Palawan, located between the Sulu and South China seas, is one of the most beautiful islands of the Philippine archipelago. The island is 450 kilometers long and 40 kilometers at its widest portion. Along its gorgeous beaches - framed by mangroves and by the last remaining lowland evergreen forest - coral reefs are home to unique marine biodiversity.
Of the approximately 900,000 inhabitants of Palawan, around 20 percent are indigenous peoples who belong to three main ethnic groups - Tagbanua, Palawan and Batak - whose main livelihood is upland agriculture (rice, cassava, colocasia, corn, banana, coconut, etc.), hunting and gathering, and commercial collection of, non-timber forest products (see Bulletin Nº 165).
The Provincial Government of the island boasts of Palawan being “a paradise like no others”. And indeed, besides its highly diverse forest, the place is home to seven protected areas, a declared “Game Refuge and Bird Sanctuary” since 1967 and a “Mangrove Reserve” since 1981. Since 1990 the whole Province of Palawan has been declared a Man and Biosphere Reserve by UNESCO. The province has also two World Heritage Sites: the Tubbataha Reef Marine Park and the Puerto-Princesa Subterranean River National Park, of which the Subterranean River has been recently voted as one of the Seven Wonders of the World.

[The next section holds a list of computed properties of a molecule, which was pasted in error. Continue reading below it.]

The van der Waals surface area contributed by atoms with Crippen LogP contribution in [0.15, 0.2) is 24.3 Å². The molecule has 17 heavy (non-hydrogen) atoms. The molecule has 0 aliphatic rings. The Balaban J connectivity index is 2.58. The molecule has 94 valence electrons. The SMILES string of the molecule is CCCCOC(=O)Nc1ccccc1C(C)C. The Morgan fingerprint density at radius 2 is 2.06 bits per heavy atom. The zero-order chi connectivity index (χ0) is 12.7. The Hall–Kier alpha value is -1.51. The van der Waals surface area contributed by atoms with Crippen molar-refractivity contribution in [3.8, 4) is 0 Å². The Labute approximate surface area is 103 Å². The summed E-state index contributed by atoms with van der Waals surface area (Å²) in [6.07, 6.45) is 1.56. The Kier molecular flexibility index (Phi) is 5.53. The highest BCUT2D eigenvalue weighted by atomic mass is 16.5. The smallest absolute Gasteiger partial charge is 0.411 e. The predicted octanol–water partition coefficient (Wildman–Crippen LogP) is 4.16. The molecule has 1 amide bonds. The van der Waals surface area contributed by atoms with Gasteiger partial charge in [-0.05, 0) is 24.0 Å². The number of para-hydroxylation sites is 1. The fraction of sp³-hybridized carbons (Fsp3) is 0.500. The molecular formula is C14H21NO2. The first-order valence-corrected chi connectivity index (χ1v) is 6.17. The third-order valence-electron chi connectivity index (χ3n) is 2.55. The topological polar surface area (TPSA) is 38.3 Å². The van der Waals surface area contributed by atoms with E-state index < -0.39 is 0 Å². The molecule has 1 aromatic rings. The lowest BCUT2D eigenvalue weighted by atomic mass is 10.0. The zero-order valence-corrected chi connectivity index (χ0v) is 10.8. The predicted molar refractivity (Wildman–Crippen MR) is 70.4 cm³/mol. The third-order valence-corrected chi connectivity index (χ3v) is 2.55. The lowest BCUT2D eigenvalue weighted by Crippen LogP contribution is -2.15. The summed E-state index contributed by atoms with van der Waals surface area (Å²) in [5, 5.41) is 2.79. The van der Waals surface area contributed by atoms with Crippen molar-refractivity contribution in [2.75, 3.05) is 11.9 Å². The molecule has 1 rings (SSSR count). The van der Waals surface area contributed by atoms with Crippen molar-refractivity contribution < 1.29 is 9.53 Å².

However, such gorgeous scenery and unique biodiversity faces the risk of being jeopardized and plundered by industrial activities.
Mining, denounced in previous WRM bulletins (see 165 and 172), has become a big issue in Palawan. The enormous threats posed by mining have raised widespread opposition that has mounted to a strong campaign which up to now has collected over four million signatures, demanding the stop of mining in Palawan and other island ecosystems (see http://no2mininginpalawan.com/). On the other hand, indigenous peoples through their own network (Aldaw Indigenous Network (Ancestral Land/Domain Watch)) have also started their own online campaign both against mining and oil palm expansion (see http://www.petitiononline.com/PA2010/petition.html).
In fact, indigenous peoples and small-scale farmers are now being threatened by the expansion of industrial oil palm plantations which the Provincial Government started to promote in certain areas of Palawan in 2003 as part of the nationwide target that allocated 20,000 ha to be planted with oil palm in Palawan until 2011.
Despite the fact that in many other places – including neighboring Indonesia and Malaysia - industrial oil palm plantations have proven to impact negatively on the environment and the local communities, the local government of Palawan established the Palawan Palm Oil Industry Development Council in 2004 to make Palawan one of the oil palm producing provinces in Asia.